Ai Weiwei’s Blog: Writings, Interviews and Digital Rants by Al Weiwei, translated and curated by Lee Ambrozy. (MIT Press: London £12.98)
Dissidents in China are all-too-often unknown in their home country. When the Nobel Peace Prize was awarded to Liu Xiaobo last autumn, most of his fellow countrymen had no idea who he was. But Ai Weiwei, the Chinese artist imprisoned earlier this month, has a measure of public prominence in China because of his art that is often denied to purely political protesters – making his sudden disappearance all the more alarming
With Ai behind bars it is worth asking what he means to China’s laobaixing, or the average man on the street. He first became known in the early 1990s for directing a hit television drama called Beijingers in New York, partly set in his own East Village apartment. Subsequently both art and architecture brought him to prominence, including his role advising on the construction of the Bird’s Nest stadium used during Beijing’s 2008 Olympics.
But it was on his blog that Ai’s mix of art criticism, social commentary and political vitriol began to coalesce – and attract followers. It is timely, therefore, that MIT Press has recently released this volume bringing together his blog writings between 2006 and 2009, and illuminating the intellectual journey that made Ai one of the fiercest critics of China’s regime at a time of growing repression. They make for powerful reading, especially at a time when Ai is unable to speak for himself.
Born in 1957, Ai grew up during the Great Leap Forward and the Cultural Revolution. Like many of his generation, he received limited formal education. Indeed, until he started blogging, Ai had no writing experience at all, making his work even more remarkable. His father, Ai Qing, was a famous pre-revolutionary poet – and glints of this shine through in Ai Weiwei’s writing too. In one passage, China’s search for commodities is said to show “all the charm of a famished beast”; in another, on a plane, the back of an airsickness bag is a “suitable place for purging one’s mind”.
His venom grows over the years, as his artistic convictions drive him to political conclusions. “Creativity is the power to reject the past, to change the status quo, and to seek new potential,” he writes, while “a country that rejects truth, refuses change, and lacks a spirit of freedom is hopeless”.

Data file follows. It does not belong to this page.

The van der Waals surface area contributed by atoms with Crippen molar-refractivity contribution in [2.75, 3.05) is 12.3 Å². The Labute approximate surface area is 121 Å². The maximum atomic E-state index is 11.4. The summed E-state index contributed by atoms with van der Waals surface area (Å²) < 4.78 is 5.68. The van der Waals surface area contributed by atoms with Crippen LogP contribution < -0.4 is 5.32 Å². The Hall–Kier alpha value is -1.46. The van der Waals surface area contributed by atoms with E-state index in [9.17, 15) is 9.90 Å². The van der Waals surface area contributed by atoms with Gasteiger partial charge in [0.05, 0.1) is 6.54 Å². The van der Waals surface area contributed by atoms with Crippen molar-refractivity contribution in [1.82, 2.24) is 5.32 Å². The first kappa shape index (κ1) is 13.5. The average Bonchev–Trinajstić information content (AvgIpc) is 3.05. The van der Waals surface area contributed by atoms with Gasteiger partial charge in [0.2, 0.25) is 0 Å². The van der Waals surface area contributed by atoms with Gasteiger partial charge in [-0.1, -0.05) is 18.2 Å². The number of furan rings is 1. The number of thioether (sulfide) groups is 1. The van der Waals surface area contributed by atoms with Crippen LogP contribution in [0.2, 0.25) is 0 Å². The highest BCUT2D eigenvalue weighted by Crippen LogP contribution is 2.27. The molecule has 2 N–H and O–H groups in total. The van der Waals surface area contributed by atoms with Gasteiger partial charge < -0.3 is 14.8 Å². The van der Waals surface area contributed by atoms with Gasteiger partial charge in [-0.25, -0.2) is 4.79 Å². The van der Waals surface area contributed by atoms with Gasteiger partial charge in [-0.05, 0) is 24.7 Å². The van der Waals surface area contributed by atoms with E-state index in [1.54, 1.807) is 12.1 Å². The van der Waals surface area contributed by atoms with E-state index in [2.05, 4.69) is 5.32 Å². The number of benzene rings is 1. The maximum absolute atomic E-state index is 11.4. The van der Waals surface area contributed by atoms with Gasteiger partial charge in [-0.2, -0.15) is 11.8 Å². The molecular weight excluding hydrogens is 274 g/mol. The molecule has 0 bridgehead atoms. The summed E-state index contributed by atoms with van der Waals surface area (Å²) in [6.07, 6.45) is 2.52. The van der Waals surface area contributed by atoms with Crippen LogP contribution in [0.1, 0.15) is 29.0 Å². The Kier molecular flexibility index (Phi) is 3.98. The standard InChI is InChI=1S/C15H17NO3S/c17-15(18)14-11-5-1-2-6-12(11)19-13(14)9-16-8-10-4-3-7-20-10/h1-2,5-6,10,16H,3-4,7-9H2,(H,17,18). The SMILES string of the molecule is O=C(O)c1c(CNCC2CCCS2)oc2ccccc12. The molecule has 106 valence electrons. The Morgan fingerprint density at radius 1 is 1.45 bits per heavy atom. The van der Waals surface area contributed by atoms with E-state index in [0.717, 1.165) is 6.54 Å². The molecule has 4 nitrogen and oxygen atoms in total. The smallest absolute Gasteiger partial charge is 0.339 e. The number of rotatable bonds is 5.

Often, Ai is fixated on the cruelty and toll on human dignity he sees around him. Each year, 40,000 workers in southern China lose fingers in machinery accidents, he points out in one post. In another, he writes about helping to rescue a warehouse full of abused cats and concludes that the Chinese people will forever lack the respect for other forms of life.
The theme that most propels him, however, concerns the moral scar of authoritarianism: “The feeling of helplessness under totalitarianism is the abduction of human morals. Terror doesn’t come from ruthless brutality; terror results from submitting to this ruthlessness.”
When the Olympics come to town, Ai sees only the imposition of the will of the state upon the people. The opening ceremony is “offensive noise pollution” and an “encyclopedia of human subjugation”.
Out of these beliefs emerged the project that eventually was to see his blog shut down. After the Sichuan earthquake in 2008, Ai recruited a team of online volunteers to compile a list of the students who died in substandard school buildings. “Who will answer for China the question of exactly how many students died as a result of these tofu-dregs [poorly constructed] schools?”
It seems a simple question, but the authorities do not see it that way. In the posts that follow, as the police start visiting his house and culling his bank statements, he also first contemplates the possibility of being sent to prison.
“I’m ready,” he writes on May 28 2009, after multiple police visits. “Or rather, there’s nothing to get ready for. One person. That is everything that I have, it is all that someone might possibly gain and everything that I can devote. I will not hesitate in the time of need, and I won’t be vague.” He concludes with a suggestion for the police: “Don’t come looking for me again. I won’t co-operate. If you must come, bring your instruments of torture with you.”
His eventual detention underlines how far politics has now shifted in Beijing. Ai began blogging in 2006 as a celebrity guest of Sina, the Chinese internet company; today comments about him on microblogs are rapidly deleted.
But it was Ai himself who saw the even simpler logic behind his fate: “They are fragile enough to believe that one dissenting voice could bring down their mighty force.”
The writer is an FT correspondent in Beijing
Get alerts on Business books when a new story is published